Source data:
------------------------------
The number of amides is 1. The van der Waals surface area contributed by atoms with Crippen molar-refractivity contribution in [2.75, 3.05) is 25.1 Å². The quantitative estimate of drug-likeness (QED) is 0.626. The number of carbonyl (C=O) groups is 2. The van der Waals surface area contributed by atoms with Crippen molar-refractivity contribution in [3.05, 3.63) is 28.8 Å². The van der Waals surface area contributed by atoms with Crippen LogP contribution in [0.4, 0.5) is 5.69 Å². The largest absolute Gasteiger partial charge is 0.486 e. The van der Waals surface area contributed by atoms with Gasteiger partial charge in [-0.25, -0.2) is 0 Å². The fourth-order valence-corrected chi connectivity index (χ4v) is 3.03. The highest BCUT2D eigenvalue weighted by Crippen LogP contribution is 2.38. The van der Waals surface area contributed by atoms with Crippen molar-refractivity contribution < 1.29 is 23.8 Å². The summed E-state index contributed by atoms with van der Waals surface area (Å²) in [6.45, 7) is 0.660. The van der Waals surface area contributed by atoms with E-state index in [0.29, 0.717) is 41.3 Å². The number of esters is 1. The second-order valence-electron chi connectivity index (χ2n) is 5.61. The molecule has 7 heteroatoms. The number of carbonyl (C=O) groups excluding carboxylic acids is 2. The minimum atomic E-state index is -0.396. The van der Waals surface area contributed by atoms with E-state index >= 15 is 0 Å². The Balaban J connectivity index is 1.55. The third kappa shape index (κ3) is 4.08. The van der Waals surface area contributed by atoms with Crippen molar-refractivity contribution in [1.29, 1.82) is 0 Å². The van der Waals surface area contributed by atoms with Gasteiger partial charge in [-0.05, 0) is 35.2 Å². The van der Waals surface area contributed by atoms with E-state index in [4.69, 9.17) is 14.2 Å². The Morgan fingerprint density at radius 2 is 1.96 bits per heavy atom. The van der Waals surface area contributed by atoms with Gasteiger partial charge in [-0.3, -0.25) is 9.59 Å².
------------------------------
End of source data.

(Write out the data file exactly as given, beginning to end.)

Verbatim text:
The number of amides is 1. The van der Waals surface area contributed by atoms with Crippen molar-refractivity contribution in [2.75, 3.05) is 25.1 Å². The quantitative estimate of drug-likeness (QED) is 0.626. The number of carbonyl (C=O) groups is 2. The van der Waals surface area contributed by atoms with Crippen molar-refractivity contribution in [3.05, 3.63) is 28.8 Å². The van der Waals surface area contributed by atoms with Crippen LogP contribution in [0.4, 0.5) is 5.69 Å². The largest absolute Gasteiger partial charge is 0.486 e. The van der Waals surface area contributed by atoms with Gasteiger partial charge in [-0.25, -0.2) is 0 Å². The fourth-order valence-corrected chi connectivity index (χ4v) is 3.03. The highest BCUT2D eigenvalue weighted by Crippen LogP contribution is 2.38. The van der Waals surface area contributed by atoms with Crippen molar-refractivity contribution < 1.29 is 23.8 Å². The summed E-state index contributed by atoms with van der Waals surface area (Å²) in [6.45, 7) is 0.660. The van der Waals surface area contributed by atoms with E-state index in [0.29, 0.717) is 41.3 Å². The number of esters is 1. The second-order valence-electron chi connectivity index (χ2n) is 5.61. The molecule has 7 heteroatoms. The number of carbonyl (C=O) groups excluding carboxylic acids is 2. The minimum atomic E-state index is -0.396. The van der Waals surface area contributed by atoms with E-state index >= 15 is 0 Å². The Balaban J connectivity index is 1.55. The third kappa shape index (κ3) is 4.08. The van der Waals surface area contributed by atoms with Crippen molar-refractivity contribution in [1.29, 1.82) is 0 Å². The van der Waals surface area contributed by atoms with Gasteiger partial charge in [-0.05, 0) is 35.2 Å². The van der Waals surface area contributed by atoms with E-state index in [4.69, 9.17) is 14.2 Å². The Morgan fingerprint density at radius 2 is 1.96 bits per heavy atom. The van der Waals surface area contributed by atoms with Gasteiger partial charge in [-0.3, -0.25) is 9.59 Å².